Helpful clues may lie in measures of temperament.
Reprinted from Eating Disorders Review
March/April Volume 25, Number 2
Recovery from an eating disorder depends upon so many factors that its course is always difficult to predict. Dr. Cristina Degura-Garcia and her colleagues note that outcome is primarily assessed in physical and behavioral domains, while emotional and cognitive symptoms are often not taken into account, and the impact of Axis II comorbidities may further complicate matters. A patient’s temperament may predict long-term modifications of eating disorders after treatment, according to Dr. Degura-Garcia and her co-workers (BMC Psychiatry 2013; 13:288).
To examine the effects of temperament on outcome, the research team studied women diagnosed in the outpatient clinic with anorexia nervosa (AN) or bulimia nervosa (BN) between January 2000 and December 2012 at the University Policlinic Mater Domini, Catanzaro, Italy. All the study participants underwent12 months of individual therapy (once weekly for 6 months, then every other week). Therapy nutritional rehabilitation, psycho-education, and cognitive restructuring. At the end 12 months, the patients saw a psychiatrist and dietitian twice a month for 6 months, then once a month for 6 months, and then from 2 to 6 times a year for the next 3 years.
Of the 53 participants, 38% were initially diagnosed with AN, restrictive type (ANR), 9% with AN, binge-eating/purging type (ANBP), and 53% with BN. The average age of the women was 23 years, and the average body mass index, or BMI, was 18.8 kg/m2 (the average for AN patients was 15.8 kg/m2, and for BN patients was 21.7 kg/m2).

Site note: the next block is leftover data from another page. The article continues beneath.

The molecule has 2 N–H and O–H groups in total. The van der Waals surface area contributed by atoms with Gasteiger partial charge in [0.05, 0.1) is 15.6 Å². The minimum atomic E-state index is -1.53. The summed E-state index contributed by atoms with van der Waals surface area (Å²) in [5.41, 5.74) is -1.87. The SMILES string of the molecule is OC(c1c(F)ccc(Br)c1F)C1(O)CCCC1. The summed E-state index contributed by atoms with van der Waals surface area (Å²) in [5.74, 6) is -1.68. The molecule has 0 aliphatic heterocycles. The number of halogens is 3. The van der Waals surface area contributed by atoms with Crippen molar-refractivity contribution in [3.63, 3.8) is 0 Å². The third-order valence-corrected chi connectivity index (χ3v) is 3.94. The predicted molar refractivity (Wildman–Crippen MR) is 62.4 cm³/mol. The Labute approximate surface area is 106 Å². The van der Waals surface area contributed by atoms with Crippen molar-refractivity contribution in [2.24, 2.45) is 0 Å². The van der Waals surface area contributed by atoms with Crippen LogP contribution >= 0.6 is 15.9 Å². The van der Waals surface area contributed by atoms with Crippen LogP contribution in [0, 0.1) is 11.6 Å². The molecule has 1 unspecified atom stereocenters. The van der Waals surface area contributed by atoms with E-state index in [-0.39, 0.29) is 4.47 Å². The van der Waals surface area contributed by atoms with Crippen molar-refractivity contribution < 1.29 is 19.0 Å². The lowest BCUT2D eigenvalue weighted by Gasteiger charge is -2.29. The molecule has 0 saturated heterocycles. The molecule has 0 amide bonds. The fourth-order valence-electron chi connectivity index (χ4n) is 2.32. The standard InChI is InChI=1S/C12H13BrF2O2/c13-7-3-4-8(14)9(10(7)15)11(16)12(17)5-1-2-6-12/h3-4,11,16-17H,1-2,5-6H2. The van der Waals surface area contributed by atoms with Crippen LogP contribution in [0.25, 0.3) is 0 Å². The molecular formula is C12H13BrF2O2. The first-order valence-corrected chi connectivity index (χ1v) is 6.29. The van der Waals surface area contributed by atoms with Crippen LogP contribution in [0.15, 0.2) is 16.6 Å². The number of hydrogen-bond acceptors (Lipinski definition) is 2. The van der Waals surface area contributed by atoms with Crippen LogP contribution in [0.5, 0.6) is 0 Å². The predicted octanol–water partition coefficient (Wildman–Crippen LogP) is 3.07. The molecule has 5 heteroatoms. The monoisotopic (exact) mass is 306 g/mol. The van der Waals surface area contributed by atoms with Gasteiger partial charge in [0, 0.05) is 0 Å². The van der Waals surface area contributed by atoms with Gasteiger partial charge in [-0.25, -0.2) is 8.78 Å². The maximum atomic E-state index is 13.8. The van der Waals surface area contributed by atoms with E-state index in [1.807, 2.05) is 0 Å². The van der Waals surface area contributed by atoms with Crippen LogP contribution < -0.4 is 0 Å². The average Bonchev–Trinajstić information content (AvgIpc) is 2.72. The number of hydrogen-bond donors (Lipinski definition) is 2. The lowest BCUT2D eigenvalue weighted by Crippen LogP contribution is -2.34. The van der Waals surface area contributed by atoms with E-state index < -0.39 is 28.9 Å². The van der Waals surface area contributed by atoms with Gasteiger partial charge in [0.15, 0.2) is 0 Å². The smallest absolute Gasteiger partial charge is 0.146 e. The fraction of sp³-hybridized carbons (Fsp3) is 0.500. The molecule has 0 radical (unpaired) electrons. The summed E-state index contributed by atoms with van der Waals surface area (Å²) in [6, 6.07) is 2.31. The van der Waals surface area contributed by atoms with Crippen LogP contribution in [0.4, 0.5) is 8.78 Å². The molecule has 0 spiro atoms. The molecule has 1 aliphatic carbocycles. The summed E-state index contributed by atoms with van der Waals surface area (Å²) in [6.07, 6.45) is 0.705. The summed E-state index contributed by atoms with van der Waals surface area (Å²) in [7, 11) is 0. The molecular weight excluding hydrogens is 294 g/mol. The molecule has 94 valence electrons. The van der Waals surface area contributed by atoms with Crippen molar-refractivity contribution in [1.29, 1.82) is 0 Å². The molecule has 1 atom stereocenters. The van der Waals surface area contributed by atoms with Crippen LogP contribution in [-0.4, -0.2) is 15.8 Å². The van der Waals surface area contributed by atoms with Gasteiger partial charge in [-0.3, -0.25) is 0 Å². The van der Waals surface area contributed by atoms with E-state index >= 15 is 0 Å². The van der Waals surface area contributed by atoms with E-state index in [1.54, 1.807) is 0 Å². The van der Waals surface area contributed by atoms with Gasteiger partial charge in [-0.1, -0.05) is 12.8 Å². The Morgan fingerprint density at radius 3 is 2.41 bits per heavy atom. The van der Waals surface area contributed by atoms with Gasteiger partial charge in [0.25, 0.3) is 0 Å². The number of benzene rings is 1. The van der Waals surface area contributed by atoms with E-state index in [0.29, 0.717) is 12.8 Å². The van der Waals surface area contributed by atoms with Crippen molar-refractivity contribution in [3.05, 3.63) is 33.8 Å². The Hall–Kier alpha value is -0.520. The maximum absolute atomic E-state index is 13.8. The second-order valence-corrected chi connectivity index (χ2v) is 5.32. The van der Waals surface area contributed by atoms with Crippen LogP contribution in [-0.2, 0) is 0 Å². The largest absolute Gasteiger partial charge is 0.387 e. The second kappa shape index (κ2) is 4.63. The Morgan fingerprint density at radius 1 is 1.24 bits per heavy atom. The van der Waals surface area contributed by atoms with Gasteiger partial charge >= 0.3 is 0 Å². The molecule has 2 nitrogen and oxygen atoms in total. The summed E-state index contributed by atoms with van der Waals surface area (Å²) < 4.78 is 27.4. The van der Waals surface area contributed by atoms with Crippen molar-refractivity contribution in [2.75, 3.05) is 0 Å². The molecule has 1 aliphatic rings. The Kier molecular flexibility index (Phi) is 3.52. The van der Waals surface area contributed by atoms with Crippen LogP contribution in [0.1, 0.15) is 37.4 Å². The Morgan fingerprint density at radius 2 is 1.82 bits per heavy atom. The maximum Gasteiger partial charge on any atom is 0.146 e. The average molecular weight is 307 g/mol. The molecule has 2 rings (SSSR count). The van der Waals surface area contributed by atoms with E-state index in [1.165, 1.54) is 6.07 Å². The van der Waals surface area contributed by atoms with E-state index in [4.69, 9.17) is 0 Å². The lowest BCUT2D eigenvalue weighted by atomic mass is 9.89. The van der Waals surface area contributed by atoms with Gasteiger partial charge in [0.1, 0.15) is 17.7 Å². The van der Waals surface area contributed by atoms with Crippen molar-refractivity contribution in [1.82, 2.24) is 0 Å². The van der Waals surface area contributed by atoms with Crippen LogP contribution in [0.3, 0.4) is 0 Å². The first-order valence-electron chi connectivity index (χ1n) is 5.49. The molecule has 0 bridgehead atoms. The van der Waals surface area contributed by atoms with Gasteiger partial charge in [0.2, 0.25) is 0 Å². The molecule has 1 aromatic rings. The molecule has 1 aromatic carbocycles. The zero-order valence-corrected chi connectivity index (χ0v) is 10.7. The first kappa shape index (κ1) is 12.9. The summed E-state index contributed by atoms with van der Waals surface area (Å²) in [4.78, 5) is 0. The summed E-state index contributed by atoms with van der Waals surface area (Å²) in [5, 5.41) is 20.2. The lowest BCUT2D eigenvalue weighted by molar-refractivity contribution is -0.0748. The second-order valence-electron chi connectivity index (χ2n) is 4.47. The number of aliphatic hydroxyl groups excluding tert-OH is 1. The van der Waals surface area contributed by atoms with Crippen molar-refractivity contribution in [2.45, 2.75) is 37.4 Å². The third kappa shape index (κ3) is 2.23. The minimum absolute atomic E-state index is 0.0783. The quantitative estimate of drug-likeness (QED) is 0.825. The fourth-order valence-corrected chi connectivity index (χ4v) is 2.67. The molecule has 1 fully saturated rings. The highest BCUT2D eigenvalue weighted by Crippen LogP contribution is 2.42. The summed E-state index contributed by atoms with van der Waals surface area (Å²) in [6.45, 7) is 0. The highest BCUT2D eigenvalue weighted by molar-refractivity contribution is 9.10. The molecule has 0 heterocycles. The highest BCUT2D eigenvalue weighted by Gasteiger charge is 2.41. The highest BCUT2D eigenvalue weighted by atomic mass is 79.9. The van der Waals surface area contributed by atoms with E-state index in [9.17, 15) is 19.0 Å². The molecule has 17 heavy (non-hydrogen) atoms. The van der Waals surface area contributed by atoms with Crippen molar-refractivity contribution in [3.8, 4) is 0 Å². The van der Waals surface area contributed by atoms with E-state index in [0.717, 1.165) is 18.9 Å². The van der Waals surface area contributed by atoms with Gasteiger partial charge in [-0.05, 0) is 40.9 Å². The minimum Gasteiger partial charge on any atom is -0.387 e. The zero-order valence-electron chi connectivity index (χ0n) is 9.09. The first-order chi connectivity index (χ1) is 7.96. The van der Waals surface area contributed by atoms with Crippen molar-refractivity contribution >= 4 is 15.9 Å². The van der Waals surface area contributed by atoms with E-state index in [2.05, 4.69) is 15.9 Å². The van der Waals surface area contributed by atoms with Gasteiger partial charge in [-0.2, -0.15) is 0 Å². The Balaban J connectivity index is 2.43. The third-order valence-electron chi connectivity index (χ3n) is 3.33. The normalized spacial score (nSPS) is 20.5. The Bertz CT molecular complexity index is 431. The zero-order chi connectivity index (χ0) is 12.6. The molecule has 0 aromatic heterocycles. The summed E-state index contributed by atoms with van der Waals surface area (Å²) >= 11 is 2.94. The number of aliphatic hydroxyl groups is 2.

Many original diagnoses changed by the end of follow-up
By the end of the study, a high percentage of the patients had migrated from their original diagnoses to a diagnosis of EDNOS. Only 23% of participants no longer matched an eating disorder diagnosis at 5-year follow-up. While temperament and measures of character dimensions failed to predict the outcome in terms of DSM-IV-TR diagnostic criteria, they could be used to successfully predict clinical changes. Specifically, Novelty Seeking, Harm Avoidance and Reward Dependence predicated subsequent change in clinically relevant EDI subscale scores. While the study had some limitations, the authors suggest that low Novelty-Seeking scores on the TCI may be a strong predictor of non-response to treatment.